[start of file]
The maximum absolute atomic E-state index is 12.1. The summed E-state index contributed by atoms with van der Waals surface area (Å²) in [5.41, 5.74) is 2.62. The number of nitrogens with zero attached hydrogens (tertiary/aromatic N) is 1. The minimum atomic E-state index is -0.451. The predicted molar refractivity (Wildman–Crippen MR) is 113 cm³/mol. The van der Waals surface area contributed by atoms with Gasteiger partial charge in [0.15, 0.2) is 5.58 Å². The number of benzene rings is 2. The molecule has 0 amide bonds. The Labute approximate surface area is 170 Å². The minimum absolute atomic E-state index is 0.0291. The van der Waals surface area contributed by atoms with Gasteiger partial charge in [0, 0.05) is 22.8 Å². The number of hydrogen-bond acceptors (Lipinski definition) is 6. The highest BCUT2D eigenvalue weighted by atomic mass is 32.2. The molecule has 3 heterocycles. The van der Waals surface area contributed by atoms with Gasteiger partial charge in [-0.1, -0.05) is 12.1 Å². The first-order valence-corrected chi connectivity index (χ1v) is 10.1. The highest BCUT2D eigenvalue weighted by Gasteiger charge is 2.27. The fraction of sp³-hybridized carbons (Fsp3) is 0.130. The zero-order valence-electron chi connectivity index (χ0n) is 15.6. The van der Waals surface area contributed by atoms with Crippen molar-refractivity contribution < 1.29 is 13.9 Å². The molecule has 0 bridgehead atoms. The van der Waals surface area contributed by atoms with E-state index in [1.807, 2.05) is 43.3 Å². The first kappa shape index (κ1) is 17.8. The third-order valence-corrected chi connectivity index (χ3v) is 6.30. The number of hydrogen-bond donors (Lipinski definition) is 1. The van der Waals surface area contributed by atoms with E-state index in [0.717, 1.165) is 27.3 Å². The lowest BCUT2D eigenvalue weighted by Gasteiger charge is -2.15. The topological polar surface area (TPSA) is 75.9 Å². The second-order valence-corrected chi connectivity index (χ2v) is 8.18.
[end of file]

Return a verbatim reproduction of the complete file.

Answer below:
The maximum absolute atomic E-state index is 12.1. The summed E-state index contributed by atoms with van der Waals surface area (Å²) in [5.41, 5.74) is 2.62. The number of nitrogens with zero attached hydrogens (tertiary/aromatic N) is 1. The minimum atomic E-state index is -0.451. The predicted molar refractivity (Wildman–Crippen MR) is 113 cm³/mol. The van der Waals surface area contributed by atoms with Gasteiger partial charge in [0.15, 0.2) is 5.58 Å². The number of benzene rings is 2. The molecule has 0 amide bonds. The Labute approximate surface area is 170 Å². The minimum absolute atomic E-state index is 0.0291. The van der Waals surface area contributed by atoms with Gasteiger partial charge in [0, 0.05) is 22.8 Å². The number of hydrogen-bond acceptors (Lipinski definition) is 6. The highest BCUT2D eigenvalue weighted by atomic mass is 32.2. The molecule has 3 heterocycles. The van der Waals surface area contributed by atoms with Gasteiger partial charge in [-0.1, -0.05) is 12.1 Å². The first-order valence-corrected chi connectivity index (χ1v) is 10.1. The highest BCUT2D eigenvalue weighted by Gasteiger charge is 2.27. The fraction of sp³-hybridized carbons (Fsp3) is 0.130. The zero-order valence-electron chi connectivity index (χ0n) is 15.6. The van der Waals surface area contributed by atoms with Crippen molar-refractivity contribution < 1.29 is 13.9 Å². The molecule has 0 bridgehead atoms. The van der Waals surface area contributed by atoms with E-state index in [1.807, 2.05) is 43.3 Å². The first kappa shape index (κ1) is 17.8. The third-order valence-corrected chi connectivity index (χ3v) is 6.30. The number of hydrogen-bond donors (Lipinski definition) is 1. The van der Waals surface area contributed by atoms with E-state index in [0.717, 1.165) is 27.3 Å². The lowest BCUT2D eigenvalue weighted by Gasteiger charge is -2.15. The topological polar surface area (TPSA) is 75.9 Å². The second-order valence-corrected chi connectivity index (χ2v) is 8.18.